Volvo Trucks has succesfully completed crash testing on its electric vehicles, the company has announced.
“Volvo’s electric trucks have the same cabs as our traditional diesel trucks, which have been thoroughly tested to ensure they are crashworthy. The electric trucks also have the same advanced safety features that are designed to prevent accidents from happening in the first place,” says Anna Wrige Berling, Safety Director at Volvo Trucks.
Battery electric trucks provide unique safety difficulties, primarily due to the electromobility system, which comprises a 600V battery. The possibility of shortcuts and chemical leaks from the system must be reduced. Volvo employs rigorous calculations, virtual simulations, and full-scale crash testing to ensure the safety of its electric trucks in the case of a collision.
The tests imitate real-world traffic circumstances in order to validate electrical, chemical, and fire safety standards. The Volvo FM Electric successfully completed three types of full-scale crash tests. The results of the tests confirm the positive results from the virtual simulations.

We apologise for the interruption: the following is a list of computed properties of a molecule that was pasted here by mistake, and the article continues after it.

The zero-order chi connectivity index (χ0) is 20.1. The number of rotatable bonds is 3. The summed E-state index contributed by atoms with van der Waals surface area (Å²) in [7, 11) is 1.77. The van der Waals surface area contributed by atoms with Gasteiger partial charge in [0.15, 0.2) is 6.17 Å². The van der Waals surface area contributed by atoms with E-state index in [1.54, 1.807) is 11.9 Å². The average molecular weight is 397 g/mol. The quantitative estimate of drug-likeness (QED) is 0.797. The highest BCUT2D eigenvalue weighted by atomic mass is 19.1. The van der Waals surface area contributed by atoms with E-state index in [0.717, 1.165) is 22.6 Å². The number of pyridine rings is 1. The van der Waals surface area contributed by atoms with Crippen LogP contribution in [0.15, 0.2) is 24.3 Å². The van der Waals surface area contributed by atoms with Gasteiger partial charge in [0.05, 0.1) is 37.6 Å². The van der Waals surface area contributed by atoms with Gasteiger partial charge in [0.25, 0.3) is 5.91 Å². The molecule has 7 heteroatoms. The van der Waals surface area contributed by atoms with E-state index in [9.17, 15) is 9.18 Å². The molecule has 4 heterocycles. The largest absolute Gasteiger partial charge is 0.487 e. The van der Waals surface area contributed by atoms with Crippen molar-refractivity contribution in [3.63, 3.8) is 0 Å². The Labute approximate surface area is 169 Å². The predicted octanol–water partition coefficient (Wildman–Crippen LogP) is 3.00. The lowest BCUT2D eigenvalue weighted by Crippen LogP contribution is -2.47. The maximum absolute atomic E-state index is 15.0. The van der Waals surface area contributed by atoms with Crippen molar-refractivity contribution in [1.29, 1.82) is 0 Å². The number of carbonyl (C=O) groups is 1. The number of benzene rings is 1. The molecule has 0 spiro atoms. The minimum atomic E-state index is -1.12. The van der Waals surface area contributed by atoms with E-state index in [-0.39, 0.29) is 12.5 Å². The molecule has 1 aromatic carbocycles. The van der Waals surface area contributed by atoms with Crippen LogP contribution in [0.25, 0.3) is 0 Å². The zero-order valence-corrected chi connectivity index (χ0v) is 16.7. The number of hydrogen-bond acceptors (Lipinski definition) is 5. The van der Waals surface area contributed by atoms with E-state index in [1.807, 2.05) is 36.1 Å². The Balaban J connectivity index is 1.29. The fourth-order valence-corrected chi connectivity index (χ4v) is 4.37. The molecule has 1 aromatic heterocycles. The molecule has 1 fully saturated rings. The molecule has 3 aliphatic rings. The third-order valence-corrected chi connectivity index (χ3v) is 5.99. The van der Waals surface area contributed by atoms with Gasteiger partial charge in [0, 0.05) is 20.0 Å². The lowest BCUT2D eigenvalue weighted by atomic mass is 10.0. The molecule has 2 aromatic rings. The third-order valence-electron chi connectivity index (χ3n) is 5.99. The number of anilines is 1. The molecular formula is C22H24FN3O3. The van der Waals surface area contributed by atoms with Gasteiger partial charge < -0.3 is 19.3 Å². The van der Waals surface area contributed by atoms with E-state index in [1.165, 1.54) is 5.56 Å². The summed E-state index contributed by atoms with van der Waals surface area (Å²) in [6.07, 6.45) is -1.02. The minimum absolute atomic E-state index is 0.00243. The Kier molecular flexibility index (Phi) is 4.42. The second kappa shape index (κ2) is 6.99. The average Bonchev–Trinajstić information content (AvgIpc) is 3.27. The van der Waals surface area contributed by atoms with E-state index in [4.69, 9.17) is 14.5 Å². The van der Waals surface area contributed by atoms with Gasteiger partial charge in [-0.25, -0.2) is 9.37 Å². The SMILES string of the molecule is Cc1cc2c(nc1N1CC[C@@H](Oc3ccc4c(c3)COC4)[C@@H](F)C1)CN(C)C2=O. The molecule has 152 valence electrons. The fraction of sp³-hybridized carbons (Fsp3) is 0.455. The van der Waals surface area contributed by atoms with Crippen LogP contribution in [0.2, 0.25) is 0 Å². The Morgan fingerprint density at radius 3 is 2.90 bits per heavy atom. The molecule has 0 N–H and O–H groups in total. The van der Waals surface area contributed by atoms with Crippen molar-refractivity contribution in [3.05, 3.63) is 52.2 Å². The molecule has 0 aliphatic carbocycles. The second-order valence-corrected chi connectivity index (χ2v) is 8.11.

Side collision test. A trolley, representing a passenger automobile, slams into the side of the truck, where the batteries are placed, in this test. The test confirms that battery packs, including their modules and cells, are properly protected and remain in place even when subjected to high stress.
Roll-over test. The vehicle is forced to turn over in this situation, which is a regular truck accident. The goal is to ensure that the high voltage system is turned off in order to reduce the hazards to the driver and the rescue crew.
Barrier test. The barrier test involves the vehicle colliding with a barrier, mimicking the back of another truck. The electric truck is examined to ensure that the electric installations and components beneath the cab remain in place and that there are no shortcuts that may lead to a fire or other hazardous condition.